The 2012 Oregon Attorney General election is the most important race on the entire ballot. In the 2008 election, I actually submitted a question that was asked to then Oregon AG candidates John Kroger and Greg Macpherson on a public radio show. It was an odd race because they were both Democrats; the Oregon GOP didn’t field a single candidate (Oregon is considered liberal I hear, from those of you that call it ‘Oregone). My question was ‘as an Oregon medical marijuana patient, I want to know how both candidates would handle federal intervention. Would they let the federal government treat us like a police state, or would they respect the will of the Oregon voters and stand up to the feds.’
The answers were quite different. Greg Macpherson answered first and basically said that he admittedly didn’t know much about the OMMP, and pointed out that the federal government has the right to step in and override Oregon. John Kroger then said that the OMMP was approved by voters, and clearly Oregon wants it to be protected, and he would step up. Needless to say, Mr. Kroger received my vote in 2008.
Everything was good in Oregon until about a year ago. The Obama administration pulled what now is the biggest scam in medical marijuana history, by first declaring that the US DOJ would not prosecute people that are in compliance with State law, then doing the exact opposite and going on a western state crusade raiding people like crazy. Based upon a conversation I had with Oregon dispensary owners, the raids are going to continue. Where has the Oregon Attorney General been in all of this mayhem? Where was he when a co-op in Southern Oregon was raided? Other Oregon politicians have gone to MMJ farms in Southern Oregon to tell the feds to back off, why hasn’t he? Or at least send someone from his office, or a letter, or at the very least a damn tweet!
I recently sent an e-mail to both Oregon AG candidates – Ellen Rosenblum and Dwight Holton. I told them, ‘2012 Oregon Attorney General Candidates, beware the Oregon muckracker. In 2008 I didn’t have this blog to get the questions on record. Now I do, and believe I will be asking many of them!’ Dwight Holton has yet to respond, and when I called his campaign, they refused to answer any of my questions. Expect another article shortly explaining how I feel about Mr. Holton. But for now, I would like to OFFICIALLY endorse Ellen Rosenblum more Oregon Attorney General in 2012. Not only was she kind enough to answer the questions below (?’s in bold, answers below in plain font), but she had some answers that show why she is the CLEAR choice for Oregon Attorney General in 2012:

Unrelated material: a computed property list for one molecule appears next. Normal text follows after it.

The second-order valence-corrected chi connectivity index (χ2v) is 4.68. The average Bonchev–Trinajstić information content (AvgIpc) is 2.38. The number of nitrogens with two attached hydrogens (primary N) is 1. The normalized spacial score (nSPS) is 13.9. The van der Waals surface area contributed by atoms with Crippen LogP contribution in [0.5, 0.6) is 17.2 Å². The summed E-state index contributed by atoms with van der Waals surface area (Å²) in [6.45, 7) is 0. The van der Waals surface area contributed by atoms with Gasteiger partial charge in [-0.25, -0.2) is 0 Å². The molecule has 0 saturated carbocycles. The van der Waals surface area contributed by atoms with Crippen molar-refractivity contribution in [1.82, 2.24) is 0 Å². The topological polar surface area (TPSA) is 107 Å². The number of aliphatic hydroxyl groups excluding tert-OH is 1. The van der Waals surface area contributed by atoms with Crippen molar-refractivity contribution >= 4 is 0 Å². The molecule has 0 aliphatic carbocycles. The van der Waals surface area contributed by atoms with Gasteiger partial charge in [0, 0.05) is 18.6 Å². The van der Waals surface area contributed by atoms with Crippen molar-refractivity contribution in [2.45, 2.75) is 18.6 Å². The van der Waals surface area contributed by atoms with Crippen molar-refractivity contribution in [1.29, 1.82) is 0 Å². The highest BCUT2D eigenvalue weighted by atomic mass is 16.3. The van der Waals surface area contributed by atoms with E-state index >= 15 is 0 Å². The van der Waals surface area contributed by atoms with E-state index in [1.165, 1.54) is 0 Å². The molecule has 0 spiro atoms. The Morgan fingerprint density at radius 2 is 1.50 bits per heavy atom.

Q: If marijuana is confiscated from a medical marijuana patient, and it is determined that the patient committed no crimes, would you instruct law enforcement to return the medical marijuana that was seized?
Yes. The law on the books in Oregon currently requires the return of seized marijuana under certain limited circumstances. As Attorney General, if those circumstances exist, I would advise law enforcement agencies to return marijuana to card-holding patients.
Q: Last year many medical marijuana gardens were raided, and many threatening letters were sent to medical marijuana businesses. Should we expect similar actions if you are elected, or will you take a different approach?
I will take a different approach. I strongly support the right of patients to obtain the medicine they need to help them cope with their medical conditions. The voters of Oregon enacted the Oregon Medical Marijuana Act (OMMA), and I support their decision. Additionally, I do not see the enforcement of laws against marijuana an effective use of our limited public resources. The priorities of the next Attorney General should be protecting children, families, and the elderly from abuse and fighting for consumers by taking on criminals, scammers, and corporations that break the law — not marijuana enforcement.
Q: Oregon will likely join Colorado and Washington with a marijuana legalization initiative on the ballot in the 2012 election. What are your thoughts on this type of initiative?
Marijuana should be the lowest priority of law enforcement. My position would of course depend on the language of the initiative, but I support directing our scarce public safety resources towards other purposes.
Q: If Oregon voters approved marijuana legalization at the ballot box, would you respect the will of the voters, or would you uphold the will of the federal government?
As Attorney General, I will defend the laws of Oregon adopted by the voters or the Legislature.